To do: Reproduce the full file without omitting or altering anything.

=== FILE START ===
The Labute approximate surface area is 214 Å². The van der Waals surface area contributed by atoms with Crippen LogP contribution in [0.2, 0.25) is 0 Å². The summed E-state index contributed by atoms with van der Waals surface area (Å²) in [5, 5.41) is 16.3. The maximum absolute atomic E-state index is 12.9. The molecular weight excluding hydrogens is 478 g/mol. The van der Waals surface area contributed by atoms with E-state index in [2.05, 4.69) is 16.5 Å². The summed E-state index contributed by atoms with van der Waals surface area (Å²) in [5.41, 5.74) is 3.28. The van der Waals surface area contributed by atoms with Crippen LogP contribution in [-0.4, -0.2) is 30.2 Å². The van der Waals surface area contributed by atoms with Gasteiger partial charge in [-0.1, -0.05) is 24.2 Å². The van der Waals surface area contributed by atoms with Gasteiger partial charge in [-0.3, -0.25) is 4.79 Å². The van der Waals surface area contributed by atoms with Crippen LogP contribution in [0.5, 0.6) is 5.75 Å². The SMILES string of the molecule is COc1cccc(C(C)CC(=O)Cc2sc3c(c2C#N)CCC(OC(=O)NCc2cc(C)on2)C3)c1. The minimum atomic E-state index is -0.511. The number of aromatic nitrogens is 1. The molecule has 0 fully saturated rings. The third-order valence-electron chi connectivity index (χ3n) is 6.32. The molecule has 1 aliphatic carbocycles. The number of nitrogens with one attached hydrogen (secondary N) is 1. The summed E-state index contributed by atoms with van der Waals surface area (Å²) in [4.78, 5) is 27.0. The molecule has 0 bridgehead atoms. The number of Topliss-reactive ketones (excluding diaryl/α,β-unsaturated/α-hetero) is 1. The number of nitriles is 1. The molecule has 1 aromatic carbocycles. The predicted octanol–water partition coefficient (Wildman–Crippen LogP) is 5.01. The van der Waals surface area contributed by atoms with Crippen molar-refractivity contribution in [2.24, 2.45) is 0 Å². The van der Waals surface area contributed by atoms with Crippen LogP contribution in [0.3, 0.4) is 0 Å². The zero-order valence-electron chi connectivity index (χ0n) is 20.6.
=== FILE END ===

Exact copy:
The Labute approximate surface area is 214 Å². The van der Waals surface area contributed by atoms with Crippen LogP contribution in [0.2, 0.25) is 0 Å². The summed E-state index contributed by atoms with van der Waals surface area (Å²) in [5, 5.41) is 16.3. The maximum absolute atomic E-state index is 12.9. The molecular weight excluding hydrogens is 478 g/mol. The van der Waals surface area contributed by atoms with E-state index in [2.05, 4.69) is 16.5 Å². The summed E-state index contributed by atoms with van der Waals surface area (Å²) in [5.41, 5.74) is 3.28. The van der Waals surface area contributed by atoms with Crippen LogP contribution in [-0.4, -0.2) is 30.2 Å². The van der Waals surface area contributed by atoms with Gasteiger partial charge in [-0.1, -0.05) is 24.2 Å². The van der Waals surface area contributed by atoms with Gasteiger partial charge in [-0.3, -0.25) is 4.79 Å². The van der Waals surface area contributed by atoms with Crippen LogP contribution in [0.5, 0.6) is 5.75 Å². The SMILES string of the molecule is COc1cccc(C(C)CC(=O)Cc2sc3c(c2C#N)CCC(OC(=O)NCc2cc(C)on2)C3)c1. The minimum atomic E-state index is -0.511. The number of aromatic nitrogens is 1. The molecule has 0 fully saturated rings. The third-order valence-electron chi connectivity index (χ3n) is 6.32. The molecule has 1 aliphatic carbocycles. The number of nitrogens with one attached hydrogen (secondary N) is 1. The summed E-state index contributed by atoms with van der Waals surface area (Å²) in [4.78, 5) is 27.0. The molecule has 0 bridgehead atoms. The number of Topliss-reactive ketones (excluding diaryl/α,β-unsaturated/α-hetero) is 1. The number of nitriles is 1. The molecule has 1 aromatic carbocycles. The predicted octanol–water partition coefficient (Wildman–Crippen LogP) is 5.01. The van der Waals surface area contributed by atoms with Crippen molar-refractivity contribution in [2.24, 2.45) is 0 Å². The van der Waals surface area contributed by atoms with Crippen LogP contribution in [0.3, 0.4) is 0 Å². The zero-order valence-electron chi connectivity index (χ0n) is 20.6.